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Viral Immunol. 2006 Summer;19(2):133-46.

Coxsackievirus myocarditis: interplay between virus and host in the pathogenesis of heart disease.

Author information

  • Department of Medicine, Division of Rheumatic and Autoimmune Diseases, University of Minnesota, Minneapolis, Minnesota 55455, USA. tamxx001@umn.edu

Abstract

Coxsackievirus (CVB) infection is a significant cause of myocarditis and dilated cardiomyopathy (DCM). Heart disease may be caused by direct cytopathic effects of the virus, a pathologic immune response to persistent virus, or autoimmunity triggered by the viral infection. CVB interacts with its host at multiple stages during disease development. Signaling through viral receptors may alter the intracellular environment in addition to facilitating virus entry. Viral genetic determinants that encode cardiovirulence have been mapped and may change depending on the nutritional status of the host. Virus persistence is directly associated with pathology, and recent work demonstrates that CVB evolves into a slowly replicating form capable of establishing a low-grade infection in the heart. The innate immune response to CVB has taken on increasing importance because of its role in shaping the development of the adaptive immune response that is responsible for cardiac pathology. Studies of T cell responsiveness and the development of autoimmunity at the molecular level are beginning to clarify the mechanisms through which CVB infection causes inflammatory heart disease.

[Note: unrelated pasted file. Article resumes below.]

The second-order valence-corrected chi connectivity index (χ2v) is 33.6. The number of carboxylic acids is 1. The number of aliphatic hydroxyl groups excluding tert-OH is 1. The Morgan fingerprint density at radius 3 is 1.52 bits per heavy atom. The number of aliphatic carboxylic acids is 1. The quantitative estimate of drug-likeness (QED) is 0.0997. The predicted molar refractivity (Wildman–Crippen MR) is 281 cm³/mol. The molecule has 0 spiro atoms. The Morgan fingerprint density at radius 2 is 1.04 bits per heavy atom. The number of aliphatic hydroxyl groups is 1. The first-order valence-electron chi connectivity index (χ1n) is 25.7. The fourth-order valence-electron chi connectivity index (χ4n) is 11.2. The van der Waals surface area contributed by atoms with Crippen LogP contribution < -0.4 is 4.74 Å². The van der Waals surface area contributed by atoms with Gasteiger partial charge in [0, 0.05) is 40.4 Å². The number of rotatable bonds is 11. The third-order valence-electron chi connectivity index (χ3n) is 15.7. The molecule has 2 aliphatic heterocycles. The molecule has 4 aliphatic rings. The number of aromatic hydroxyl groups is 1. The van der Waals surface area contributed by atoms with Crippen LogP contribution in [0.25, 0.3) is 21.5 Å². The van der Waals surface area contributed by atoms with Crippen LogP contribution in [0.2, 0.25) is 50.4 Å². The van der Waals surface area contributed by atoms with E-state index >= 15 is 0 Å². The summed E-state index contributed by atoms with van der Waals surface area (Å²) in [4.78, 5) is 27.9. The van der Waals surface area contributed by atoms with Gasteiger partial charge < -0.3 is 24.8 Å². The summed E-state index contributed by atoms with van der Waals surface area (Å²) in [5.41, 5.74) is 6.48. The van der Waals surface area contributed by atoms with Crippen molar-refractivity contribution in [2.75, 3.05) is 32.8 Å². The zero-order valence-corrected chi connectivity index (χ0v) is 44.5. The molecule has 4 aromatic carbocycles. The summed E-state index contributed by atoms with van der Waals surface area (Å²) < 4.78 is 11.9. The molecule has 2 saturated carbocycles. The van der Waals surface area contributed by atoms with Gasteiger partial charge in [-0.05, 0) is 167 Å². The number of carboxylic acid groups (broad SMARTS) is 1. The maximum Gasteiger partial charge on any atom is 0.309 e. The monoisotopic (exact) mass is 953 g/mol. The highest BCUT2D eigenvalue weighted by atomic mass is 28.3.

PMID:
16817756
[PubMed - indexed for MEDLINE]
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